The fact is, many companies are uncomfortable giving up control. In a March study of IT managers, sponsored by computer reseller CDW, one curious result was that most respondents said that their preferred way to use the cloud would be to have a private one. Private clouds feel the same to end users but are run by the companies themselves, not by a third party such as Amazon. But building a private cloud is no small undertaking. Private clouds need to have all the capabilities of cloud systems—virtual computing infrastructure, data centers with redundant cooling and power, off-site backup, etc.—but the costs are borne by a single organization, without the best benefit of the cloud: the utility pricing. As CDW points out in its analysis, running a private cloud means essentially “becoming a cloud hosting provider,” except you never recoup costs by selling your product. Private clouds might make sense only for organizations that have hundreds of thousands of employees or data that is so sensitive—such as military information or the financial transactions of a Swiss bank—that it can never be allowed near the public Internet.
One of the few areas where cloud-based offerings are not vastly superior to the systems that they replace is desktop productivity apps—word processing, spreadsheets, presentation software, and calendars. Yes, Google and Microsoft both offer cloud-based office applications. But the desktop versions still are faster, more flexible, and easier to use. What’s more, you can put 10 years’ worth of documents on your laptop and edit them on a cruise, on an airplane, or in one of the few remaining coffee shops that lack a decent Internet connection. But because laptops get lost, stolen, and dropped in swimming pools, be sure to encrypt the files on that laptop—and you should probably back them up to the cloud.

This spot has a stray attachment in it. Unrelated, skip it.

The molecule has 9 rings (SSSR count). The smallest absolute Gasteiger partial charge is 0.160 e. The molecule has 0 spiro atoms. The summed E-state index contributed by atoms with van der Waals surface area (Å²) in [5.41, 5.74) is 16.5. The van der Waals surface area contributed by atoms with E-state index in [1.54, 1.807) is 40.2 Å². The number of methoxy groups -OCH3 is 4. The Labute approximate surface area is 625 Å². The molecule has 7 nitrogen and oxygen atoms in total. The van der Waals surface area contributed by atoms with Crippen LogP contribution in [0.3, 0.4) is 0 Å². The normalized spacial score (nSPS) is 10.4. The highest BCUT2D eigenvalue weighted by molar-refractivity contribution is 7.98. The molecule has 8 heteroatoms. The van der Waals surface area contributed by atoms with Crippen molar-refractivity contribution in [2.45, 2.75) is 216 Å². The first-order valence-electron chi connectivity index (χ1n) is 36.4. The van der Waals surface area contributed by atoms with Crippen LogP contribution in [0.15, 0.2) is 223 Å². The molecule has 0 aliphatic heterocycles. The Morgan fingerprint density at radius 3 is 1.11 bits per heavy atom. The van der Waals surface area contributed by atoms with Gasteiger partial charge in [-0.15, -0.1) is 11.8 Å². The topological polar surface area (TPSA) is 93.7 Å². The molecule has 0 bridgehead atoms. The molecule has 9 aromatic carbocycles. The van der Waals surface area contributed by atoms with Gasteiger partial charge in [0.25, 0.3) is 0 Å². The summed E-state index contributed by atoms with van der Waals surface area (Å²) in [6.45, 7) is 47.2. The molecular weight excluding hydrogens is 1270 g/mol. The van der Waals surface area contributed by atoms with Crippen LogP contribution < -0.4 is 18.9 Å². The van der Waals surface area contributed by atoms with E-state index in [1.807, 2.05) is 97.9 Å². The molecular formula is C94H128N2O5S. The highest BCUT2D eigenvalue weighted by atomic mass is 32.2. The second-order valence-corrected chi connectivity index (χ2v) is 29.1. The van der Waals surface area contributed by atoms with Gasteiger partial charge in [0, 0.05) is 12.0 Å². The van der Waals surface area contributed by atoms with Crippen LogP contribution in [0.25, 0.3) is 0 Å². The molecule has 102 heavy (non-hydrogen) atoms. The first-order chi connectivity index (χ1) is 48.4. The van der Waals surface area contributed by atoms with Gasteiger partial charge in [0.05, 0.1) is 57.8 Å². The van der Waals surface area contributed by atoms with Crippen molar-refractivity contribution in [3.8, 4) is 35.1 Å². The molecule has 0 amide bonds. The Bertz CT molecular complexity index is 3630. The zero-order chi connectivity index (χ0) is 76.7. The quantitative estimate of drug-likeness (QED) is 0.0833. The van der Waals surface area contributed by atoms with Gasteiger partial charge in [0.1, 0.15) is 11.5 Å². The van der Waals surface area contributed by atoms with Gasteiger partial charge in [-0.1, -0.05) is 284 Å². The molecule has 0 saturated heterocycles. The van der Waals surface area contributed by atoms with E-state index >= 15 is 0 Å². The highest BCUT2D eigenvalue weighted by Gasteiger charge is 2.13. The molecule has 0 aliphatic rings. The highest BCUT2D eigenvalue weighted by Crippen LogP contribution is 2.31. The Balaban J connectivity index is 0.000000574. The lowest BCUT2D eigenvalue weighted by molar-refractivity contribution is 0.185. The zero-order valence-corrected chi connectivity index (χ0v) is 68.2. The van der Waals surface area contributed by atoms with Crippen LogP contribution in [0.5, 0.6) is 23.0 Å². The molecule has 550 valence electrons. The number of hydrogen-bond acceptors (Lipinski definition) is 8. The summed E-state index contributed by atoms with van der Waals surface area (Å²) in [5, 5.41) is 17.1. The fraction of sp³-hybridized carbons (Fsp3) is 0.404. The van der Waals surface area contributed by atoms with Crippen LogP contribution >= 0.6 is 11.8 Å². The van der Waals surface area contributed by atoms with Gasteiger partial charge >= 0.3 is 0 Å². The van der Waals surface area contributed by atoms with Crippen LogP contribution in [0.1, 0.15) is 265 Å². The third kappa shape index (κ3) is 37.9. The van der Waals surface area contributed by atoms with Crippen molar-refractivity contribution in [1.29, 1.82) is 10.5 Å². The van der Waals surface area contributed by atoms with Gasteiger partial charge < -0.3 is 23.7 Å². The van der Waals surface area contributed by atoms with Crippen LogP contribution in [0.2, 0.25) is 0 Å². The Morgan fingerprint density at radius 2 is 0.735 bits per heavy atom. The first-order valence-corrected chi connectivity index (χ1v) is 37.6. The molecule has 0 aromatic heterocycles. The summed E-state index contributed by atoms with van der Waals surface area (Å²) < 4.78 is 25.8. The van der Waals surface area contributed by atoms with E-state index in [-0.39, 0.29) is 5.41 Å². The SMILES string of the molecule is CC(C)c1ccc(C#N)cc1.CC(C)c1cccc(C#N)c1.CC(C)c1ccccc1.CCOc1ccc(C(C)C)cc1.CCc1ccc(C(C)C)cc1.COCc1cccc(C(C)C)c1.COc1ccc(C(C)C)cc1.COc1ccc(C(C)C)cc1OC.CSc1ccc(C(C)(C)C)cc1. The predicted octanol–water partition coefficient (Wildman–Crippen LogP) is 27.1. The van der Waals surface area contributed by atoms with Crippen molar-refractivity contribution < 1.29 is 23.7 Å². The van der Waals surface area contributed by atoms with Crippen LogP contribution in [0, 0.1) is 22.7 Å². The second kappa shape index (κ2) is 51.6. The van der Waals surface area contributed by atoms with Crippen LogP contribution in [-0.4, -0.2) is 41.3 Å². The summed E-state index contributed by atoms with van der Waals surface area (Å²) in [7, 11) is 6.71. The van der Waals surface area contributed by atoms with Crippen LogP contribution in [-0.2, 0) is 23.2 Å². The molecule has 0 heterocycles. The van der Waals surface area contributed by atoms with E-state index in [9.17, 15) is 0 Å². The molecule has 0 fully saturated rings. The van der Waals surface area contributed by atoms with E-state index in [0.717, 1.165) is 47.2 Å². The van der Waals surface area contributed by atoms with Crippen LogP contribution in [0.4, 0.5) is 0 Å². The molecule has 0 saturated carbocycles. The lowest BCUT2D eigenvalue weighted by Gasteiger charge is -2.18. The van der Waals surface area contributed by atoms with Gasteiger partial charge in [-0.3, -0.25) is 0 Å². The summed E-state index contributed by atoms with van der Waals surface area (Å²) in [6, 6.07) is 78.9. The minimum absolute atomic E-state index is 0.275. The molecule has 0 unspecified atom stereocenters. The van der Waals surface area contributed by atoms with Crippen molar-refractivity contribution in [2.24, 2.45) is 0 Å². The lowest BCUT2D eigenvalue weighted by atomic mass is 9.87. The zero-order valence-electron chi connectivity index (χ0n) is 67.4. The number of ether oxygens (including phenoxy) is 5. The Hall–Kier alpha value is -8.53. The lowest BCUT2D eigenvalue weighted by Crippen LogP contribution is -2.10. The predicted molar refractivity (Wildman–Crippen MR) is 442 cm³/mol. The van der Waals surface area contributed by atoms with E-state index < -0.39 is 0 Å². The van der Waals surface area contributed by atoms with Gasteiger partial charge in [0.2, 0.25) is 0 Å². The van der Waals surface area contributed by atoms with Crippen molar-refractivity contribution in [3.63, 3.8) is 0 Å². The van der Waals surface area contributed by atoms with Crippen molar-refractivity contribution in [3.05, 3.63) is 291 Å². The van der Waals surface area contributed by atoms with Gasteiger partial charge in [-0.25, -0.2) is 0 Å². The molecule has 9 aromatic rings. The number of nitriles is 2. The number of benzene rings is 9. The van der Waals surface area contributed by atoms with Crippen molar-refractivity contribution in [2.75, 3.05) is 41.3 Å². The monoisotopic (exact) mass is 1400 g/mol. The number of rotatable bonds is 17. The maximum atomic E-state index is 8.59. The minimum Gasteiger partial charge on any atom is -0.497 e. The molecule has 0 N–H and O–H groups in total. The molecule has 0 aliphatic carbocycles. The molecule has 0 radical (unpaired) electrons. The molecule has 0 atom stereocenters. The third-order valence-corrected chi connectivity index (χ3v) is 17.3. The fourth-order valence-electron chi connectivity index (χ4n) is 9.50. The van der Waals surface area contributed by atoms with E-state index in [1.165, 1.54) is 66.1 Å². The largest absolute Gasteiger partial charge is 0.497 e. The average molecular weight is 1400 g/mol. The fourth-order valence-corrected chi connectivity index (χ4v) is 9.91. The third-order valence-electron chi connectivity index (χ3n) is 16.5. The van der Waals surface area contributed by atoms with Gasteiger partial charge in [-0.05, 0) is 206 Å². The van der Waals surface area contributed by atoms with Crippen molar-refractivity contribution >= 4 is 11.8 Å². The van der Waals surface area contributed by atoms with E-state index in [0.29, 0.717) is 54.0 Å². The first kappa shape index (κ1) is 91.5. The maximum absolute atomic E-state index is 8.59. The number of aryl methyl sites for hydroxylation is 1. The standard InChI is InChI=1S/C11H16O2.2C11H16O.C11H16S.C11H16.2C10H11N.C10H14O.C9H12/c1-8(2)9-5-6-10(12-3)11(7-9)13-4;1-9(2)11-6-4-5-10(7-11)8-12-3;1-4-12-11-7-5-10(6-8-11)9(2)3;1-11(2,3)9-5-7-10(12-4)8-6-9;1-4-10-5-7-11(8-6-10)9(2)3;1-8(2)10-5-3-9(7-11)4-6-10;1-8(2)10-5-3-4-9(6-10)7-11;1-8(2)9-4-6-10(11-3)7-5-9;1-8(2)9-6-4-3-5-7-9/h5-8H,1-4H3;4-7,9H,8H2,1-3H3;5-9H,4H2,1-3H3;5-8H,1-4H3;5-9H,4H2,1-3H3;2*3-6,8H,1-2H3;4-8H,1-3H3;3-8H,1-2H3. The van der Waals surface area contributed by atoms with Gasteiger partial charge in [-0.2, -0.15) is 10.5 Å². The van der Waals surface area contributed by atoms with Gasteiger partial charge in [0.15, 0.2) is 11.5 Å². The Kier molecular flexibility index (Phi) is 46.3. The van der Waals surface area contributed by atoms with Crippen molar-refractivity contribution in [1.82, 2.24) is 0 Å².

The facts are really simple: although every organization on the Internet essentially is using some cloud-based service, they should use more. The economies of scale are becoming mind-blowing. Someone who wants to go buy a rack of servers probably hasn’t done the math.
Simson L. Garfinkel is an author and researcher in Arlington, Virginia, who focuses on such topics as computer forensics and privacy. He is a contributing editor at Technology Review.